The devil is in the detail, however. For example, some of the units have a zero attack strength. What should I do with them? Having them solely as sacrificial lambs doesn’t seem right. Giving such units a nominal firepower of 1 is OK, but perhaps that should only be when defending on their own.

As another example, it’s generally understood that piling in more attackers may not only increase casualties for the defender but also for the attacker. Tricky stuff.

Meantime, until another solution pops up, it’s back to fighting in the desert.


Army Group South

On the table for the first time, almost 25 years after buying the game, is Barbarossa: Army Group South, 1941.

The game, designed by Vance Von Borries and published by GMT Games, features an operational level system that made its debut with Typhoon (about the 1941 attempt to take Moscow). This volume is one of a series about Barbarossa, dubbed the East Front Series (EFS). Continue reading


Moving on from Flying Colors, I am playing Risorgimento 1859 and specifically the battle of Solferino. It’s the French and the Piedmontese against the Austrians fighting over the reunification of Italy.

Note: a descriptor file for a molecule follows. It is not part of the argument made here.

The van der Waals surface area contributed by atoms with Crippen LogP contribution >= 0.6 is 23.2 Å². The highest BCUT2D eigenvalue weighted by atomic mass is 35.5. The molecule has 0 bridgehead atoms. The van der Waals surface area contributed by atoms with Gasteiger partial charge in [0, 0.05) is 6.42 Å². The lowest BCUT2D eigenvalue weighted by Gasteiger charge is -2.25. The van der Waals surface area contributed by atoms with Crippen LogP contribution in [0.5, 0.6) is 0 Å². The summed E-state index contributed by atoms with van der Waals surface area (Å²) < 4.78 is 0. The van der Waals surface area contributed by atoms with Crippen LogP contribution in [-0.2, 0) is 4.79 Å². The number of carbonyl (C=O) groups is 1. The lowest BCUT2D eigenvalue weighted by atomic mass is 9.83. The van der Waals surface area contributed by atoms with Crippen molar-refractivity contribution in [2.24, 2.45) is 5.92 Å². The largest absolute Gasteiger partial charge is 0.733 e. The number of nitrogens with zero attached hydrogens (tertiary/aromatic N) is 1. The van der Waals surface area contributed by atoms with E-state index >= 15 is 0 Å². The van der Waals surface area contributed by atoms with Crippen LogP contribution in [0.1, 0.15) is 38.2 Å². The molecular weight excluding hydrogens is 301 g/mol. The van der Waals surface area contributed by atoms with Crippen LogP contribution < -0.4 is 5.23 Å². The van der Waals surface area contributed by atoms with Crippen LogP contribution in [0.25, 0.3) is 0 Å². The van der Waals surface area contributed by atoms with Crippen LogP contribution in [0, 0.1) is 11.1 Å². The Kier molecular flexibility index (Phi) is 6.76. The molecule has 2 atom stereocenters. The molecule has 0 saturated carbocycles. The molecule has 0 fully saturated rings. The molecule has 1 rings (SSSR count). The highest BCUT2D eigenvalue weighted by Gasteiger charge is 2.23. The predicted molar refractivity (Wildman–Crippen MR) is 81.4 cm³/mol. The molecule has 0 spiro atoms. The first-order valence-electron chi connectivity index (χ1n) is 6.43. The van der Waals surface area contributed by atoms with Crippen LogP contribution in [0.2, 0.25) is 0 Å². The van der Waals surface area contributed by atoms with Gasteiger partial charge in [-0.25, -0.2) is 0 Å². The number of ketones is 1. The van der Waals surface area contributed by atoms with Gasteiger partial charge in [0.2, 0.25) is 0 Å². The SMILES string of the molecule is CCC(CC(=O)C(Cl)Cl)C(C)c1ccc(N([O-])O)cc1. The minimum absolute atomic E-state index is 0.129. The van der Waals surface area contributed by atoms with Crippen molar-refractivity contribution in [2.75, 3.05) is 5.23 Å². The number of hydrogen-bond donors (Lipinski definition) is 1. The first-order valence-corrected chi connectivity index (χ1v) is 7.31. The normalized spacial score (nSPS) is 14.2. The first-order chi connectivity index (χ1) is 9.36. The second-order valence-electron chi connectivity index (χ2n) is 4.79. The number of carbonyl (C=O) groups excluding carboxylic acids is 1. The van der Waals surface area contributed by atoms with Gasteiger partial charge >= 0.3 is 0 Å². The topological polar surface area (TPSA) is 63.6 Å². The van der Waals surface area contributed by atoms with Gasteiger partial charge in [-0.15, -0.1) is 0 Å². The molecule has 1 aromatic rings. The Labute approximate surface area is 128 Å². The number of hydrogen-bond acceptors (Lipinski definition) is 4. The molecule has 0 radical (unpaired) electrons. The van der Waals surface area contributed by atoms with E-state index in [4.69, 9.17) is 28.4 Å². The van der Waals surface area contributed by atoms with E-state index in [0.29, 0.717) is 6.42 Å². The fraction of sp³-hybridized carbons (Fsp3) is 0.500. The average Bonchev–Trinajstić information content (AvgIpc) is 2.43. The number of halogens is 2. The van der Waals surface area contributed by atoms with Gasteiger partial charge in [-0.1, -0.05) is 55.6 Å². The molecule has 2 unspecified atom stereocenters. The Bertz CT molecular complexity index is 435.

So, I cut out the counters and set up the scenario.

The Austrians are stuck, mainly, in big stacks in reserve with only a few units available to move at the start. The Piedmontese are also in reserve.

On to the map come the French. Slowly. What a traffic jam. The first time I tried this, I forgot the Strategic Move option. After a really messed up turn, I started again and the SM helped, but not by much. While the Austrians sit about for the first couple of turns, the French are trying to get their troops onto the battlefield so they can pick off bits and pieces before the Austrians wake up.